by Danny Adcock.
As I crest the dunes a flock of fieldfares take flight, and lifting from the spiked sea-buckthorn bushes circle back behind me over the golf course. The distant tide is visible, but only just. There’s a stillness to the morning that stretches out across the landscape. The sky and horizon blend in a monochrome grey wash.
These sand dunes mark the point where the cultivation of the land ceases, and the cold harshness of the North Sea begins. At this time of year it can be a very harsh environment: the carcass of a young seal lies empty-eyed amongst the driftwood. When the north wind blows it not only brings piercing temperatures, but many species of rare migrant birds. The Norfolk Ornithologist’s Association has a reserve here, and it is designated a Site of Special Scientific Interest as is much of this coastline. This is Holme-Next-The-Sea, at the end of the historic Peddars Way, on the curve of Norfolk coast where the Wash becomes the North Sea. Holme is a small village; at its heart a fifteenth century church, and seventeenth century pub. It has been a destination for travellers far longer than ale has been served behind the bar of The White Horse: the Peddars Way follows the line of a Roman road dating to A.D. 61. It was built following the defeat of Boudicca and intended as an aid to keeping the locals in check. Who’s to say, though, that the Romans didn’t just follow the course of an older track? Ancient Britons were far from being the barbarians that the Roman chroniclers made us out to be, and before the Romans, two thousand years before the Romans, there was something at Holme which Bronze Age people might have travelled a very long way to see.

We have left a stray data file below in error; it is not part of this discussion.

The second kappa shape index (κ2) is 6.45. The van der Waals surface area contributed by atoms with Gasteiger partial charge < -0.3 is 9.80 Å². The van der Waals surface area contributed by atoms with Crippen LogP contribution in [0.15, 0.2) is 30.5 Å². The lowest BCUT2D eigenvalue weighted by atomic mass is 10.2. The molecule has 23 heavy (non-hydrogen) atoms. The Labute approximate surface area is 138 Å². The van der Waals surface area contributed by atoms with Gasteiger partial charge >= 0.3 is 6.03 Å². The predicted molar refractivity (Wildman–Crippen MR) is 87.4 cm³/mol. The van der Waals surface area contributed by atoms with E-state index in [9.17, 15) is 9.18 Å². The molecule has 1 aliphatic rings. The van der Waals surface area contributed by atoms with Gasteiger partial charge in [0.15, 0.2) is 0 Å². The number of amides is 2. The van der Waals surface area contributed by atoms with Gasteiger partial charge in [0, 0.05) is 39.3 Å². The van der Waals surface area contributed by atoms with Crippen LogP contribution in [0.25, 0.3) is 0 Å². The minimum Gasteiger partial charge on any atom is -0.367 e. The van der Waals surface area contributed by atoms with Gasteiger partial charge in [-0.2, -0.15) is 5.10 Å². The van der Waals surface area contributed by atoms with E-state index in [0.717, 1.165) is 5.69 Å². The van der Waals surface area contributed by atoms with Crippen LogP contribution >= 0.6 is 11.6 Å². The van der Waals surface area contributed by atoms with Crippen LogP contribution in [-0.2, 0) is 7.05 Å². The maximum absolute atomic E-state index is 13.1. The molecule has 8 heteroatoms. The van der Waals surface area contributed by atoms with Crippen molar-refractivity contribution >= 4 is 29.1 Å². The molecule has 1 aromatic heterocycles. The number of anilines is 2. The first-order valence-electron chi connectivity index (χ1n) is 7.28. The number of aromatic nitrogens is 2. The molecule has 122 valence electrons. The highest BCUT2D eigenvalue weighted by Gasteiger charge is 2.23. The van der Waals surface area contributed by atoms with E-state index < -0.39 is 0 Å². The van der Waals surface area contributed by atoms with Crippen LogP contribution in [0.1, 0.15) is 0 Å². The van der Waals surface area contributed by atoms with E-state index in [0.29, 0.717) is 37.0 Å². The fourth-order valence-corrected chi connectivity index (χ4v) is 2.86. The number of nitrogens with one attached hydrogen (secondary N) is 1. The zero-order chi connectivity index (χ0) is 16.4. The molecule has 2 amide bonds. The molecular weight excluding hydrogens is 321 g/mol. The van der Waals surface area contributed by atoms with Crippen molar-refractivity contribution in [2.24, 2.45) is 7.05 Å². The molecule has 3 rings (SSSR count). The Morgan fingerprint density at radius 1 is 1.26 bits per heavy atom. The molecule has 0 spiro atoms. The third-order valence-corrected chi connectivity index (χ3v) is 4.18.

Leaving the dunes behind and all signs of civilisation are obscured. The golf course that lies between the village and the sea vanishes below the marram grass. It is very apt that all trace of modernity has vanished for before me stretches out an ancient landscape; a landscape that has the footprint of our ancestors etched deep into it. As I leave the high tide mark behind me I’m walking further and further from the present, and into the past.
The sand at the top of the beach gives way to mud and then becomes sand once more. Then, disconcertingly, the sand bank gives way to more compacted sand and there’s a gully running parallel to the shore. When the tide reappears it will fill this gully with water four or five feet deep. The R.N.L.I. has a hovercraft at Old Hunstanton to rescue unwary souls who stray on the sands, and get cut off by the tide.
Shelving gently downwards again, the sand is sculpted and corrugated by the tide. The quietness surrounding me is punctuated by the objections to my presence of the various species of wader which make a living here. Interrupted from their breakfast their frustration is understandable: they have a few hours to feed before the returning sea pushes them off the best feeding grounds.
Further from the shore, I’m approaching a collection of large black masses emerging from the sand. Where they are closer to the land they seem to ease gently from the thousands of years of sediment laid down by countless billions of waves. The further from the beach the harsher their edges become until some are two, or even three, feet high. They stretch along the beach into the distance. Some are higher than others, some are linked together, some stand alone. The beach is pock-marked with them, creating pools that capture the tide, and channels that allow it to escape. The seaward edges are etched sharply upwards, and undercut by the waves’ twice daily compulsion.